How early childhood educators can help children aged 0-24 months following a traumatic event

Emerging Minds and the University of Queensland, Australia, 2019

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Educators working in early childhood services are uniquely placed to support babies and young children in their recovery post-disaster by providing them with a return to stable, predictable routines and opportunities to express emotions and feel understood.

This fact sheet outlines how early childhood educators can help children aged 0-24 months following a traumatic event, as well as ways to identify when further assistance is required.

After a natural disaster event, most babies and younger children who are well supported by nurturing and caring adults and predictable routines will overcome their distress and return to being themselves within a few weeks or months. Educators working in early childhood services are uniquely placed to support babies and young children in their recovery post-disaster by providing them with a return to stable, predictable routines and opportunities to express emotions and feel understood. During this time, educators may also identify children who continue to experience difficulties and may require further assistance.

Monitor symptoms over time

Babies and toddlers experience fear just like anyone else, but as their brains and bodies are still developing, they may not be able to make sense of what is happening. They can, however, communicate their experience and feelings through their behaviours (e.g. crying, clingy, withdrawn, angry, anxious) as well as verbal and/or non-verbal means (e.g. facial expressions, eye movements, play, drawings).

Children will have very different responses following a traumatic event. It is therefore important for early childhood educators to:

  • be familiar with the types of reactions that children can have after exposure to a traumatic event
  • remain vigilant and curious about changes in behaviour of any of the children in the classroom; and
  • consider referral for further assistance if a child’s emotional or behavioural difficulties are different from those pre-disaster, continue for longer than one month and/or get worse over time.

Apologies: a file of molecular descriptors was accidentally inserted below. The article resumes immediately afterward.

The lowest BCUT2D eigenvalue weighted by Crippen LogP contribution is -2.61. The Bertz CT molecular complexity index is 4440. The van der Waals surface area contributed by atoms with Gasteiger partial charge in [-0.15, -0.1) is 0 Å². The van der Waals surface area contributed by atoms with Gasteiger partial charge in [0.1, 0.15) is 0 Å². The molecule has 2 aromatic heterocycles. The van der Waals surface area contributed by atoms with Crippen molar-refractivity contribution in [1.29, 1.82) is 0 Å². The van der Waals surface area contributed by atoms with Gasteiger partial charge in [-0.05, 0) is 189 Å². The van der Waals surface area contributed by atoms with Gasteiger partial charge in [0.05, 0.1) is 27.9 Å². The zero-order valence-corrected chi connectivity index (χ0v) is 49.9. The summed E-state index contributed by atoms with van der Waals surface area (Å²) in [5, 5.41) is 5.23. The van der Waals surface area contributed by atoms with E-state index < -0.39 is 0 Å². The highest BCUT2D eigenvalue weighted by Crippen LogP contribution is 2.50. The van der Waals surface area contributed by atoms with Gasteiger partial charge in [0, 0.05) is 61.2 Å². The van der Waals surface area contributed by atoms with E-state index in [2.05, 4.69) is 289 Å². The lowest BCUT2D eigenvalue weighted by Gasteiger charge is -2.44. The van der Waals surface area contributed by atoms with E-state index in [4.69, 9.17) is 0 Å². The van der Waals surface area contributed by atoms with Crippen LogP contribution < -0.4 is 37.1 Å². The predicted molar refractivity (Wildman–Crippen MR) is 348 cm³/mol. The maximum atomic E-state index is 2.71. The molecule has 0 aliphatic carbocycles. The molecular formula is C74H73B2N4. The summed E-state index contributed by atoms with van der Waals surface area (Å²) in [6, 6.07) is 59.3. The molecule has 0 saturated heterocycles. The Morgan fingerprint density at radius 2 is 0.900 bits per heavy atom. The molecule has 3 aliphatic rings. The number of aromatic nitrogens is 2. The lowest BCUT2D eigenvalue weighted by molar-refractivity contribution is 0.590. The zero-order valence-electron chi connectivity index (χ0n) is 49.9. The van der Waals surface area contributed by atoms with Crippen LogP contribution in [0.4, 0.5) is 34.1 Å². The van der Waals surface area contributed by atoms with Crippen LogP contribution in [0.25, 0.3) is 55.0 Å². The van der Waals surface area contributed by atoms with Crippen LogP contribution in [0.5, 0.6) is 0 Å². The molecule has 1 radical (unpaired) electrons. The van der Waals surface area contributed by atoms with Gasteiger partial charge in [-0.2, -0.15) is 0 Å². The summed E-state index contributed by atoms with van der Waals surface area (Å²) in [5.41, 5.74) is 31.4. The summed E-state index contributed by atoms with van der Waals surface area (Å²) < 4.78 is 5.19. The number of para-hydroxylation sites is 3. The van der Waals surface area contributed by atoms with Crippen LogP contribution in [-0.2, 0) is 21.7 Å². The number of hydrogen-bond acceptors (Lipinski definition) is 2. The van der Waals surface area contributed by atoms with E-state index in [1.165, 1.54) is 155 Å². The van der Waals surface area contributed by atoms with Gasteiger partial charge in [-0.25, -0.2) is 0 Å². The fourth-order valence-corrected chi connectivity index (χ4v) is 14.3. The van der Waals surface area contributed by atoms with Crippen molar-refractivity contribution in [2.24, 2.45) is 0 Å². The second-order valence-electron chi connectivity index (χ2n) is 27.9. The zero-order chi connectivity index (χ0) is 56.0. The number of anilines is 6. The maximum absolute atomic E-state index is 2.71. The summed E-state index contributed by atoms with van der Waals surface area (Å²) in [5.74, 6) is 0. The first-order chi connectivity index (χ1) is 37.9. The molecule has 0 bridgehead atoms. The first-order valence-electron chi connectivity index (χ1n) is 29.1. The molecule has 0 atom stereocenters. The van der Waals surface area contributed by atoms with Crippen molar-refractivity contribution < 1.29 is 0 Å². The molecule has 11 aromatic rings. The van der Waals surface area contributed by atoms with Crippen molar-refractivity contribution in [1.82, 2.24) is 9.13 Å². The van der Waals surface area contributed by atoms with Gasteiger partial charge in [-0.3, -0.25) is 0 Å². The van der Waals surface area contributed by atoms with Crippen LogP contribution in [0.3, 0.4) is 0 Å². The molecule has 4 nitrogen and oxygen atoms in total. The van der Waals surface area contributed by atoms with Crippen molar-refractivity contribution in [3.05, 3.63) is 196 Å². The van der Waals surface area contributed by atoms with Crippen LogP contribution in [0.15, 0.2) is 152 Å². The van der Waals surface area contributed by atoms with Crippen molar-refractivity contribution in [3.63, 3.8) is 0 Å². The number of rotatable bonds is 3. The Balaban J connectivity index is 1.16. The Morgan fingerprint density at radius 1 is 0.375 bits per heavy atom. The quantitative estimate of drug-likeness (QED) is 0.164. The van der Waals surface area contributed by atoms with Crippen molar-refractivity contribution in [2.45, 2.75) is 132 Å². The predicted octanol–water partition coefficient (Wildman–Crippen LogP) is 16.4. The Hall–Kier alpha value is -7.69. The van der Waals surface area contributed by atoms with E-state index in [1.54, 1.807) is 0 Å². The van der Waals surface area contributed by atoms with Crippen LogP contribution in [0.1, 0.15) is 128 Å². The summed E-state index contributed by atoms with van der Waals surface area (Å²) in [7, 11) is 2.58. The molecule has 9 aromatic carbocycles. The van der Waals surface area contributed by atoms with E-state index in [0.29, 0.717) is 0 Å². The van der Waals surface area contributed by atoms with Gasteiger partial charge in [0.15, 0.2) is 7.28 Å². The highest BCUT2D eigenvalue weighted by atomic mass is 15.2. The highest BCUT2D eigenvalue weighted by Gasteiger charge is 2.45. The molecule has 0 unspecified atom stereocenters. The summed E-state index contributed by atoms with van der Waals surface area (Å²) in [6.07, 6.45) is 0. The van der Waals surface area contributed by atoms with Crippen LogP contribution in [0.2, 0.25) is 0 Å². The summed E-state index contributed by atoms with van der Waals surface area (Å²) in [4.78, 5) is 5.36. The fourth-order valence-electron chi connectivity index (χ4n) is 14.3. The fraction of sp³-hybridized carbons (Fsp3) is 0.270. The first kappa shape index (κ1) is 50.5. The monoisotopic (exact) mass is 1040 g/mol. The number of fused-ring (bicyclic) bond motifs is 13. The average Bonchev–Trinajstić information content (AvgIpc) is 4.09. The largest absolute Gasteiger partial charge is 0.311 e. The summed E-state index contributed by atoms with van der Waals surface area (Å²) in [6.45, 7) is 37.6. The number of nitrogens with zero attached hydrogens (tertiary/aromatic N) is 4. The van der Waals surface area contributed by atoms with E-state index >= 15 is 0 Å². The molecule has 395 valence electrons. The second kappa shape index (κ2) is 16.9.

Maintain routines

Most children respond well to structured environments with clear goals, timelines and activities. Therefore, continuing with familiar child care routines is particularly important following a natural disaster. Routine helps to maintain consistency and predictability in one area of the child’s life, reducing unnecessary stress and improving feelings of safety.

Limit exposure to media

Post-disaster, media images, radio talkback and general conversations about the event itself and/or disaster recovery efforts may arouse anxiety in babies and young children, creating greater fear, tension and confusion. Repeated images of the disaster event on television or online news (e.g. images of flooding or bushfire) may also cause the child to feel like the event is happening again, which can contribute to cumulative stress.

It is important to give babies and children enough information to feel secure and reassured but also be mindful of their level of exposure to the disaster and limit ongoing exposure to the media.

Listen with your eyes and ears

It is essential that all non-verbal and verbal communications with babies and young children are conducted with empathy and honesty. By being responsive and reassuring, you will demonstrate to the child that you understand and can share in their experiences and emotions. The child will then have faith that their feelings and concerns are normal, understood and acknowledged. In turn, this will help make them feel safe, secure and better able to manage their ‘big’ feelings. Be honest in answering questions, and (where possible) use the child’s own words when discussing the event with them.

As babies and young children have a limited vocabulary to express their feelings verbally, it is essential to use active listening, reflective listening and observational
skills to gather information about the level of distress the child may be experiencing.

Active listening skills

  • Try to really ‘tune in’ to the child by paying close attention to their words, expressions and body language.
  • Maintain eye contact and use your body language (e.g. nods, shrugs, facial expressions, gestures) to show you are listening.
  • Remain calm and controlled.

Reflective listening skills

  • Listen more than you talk.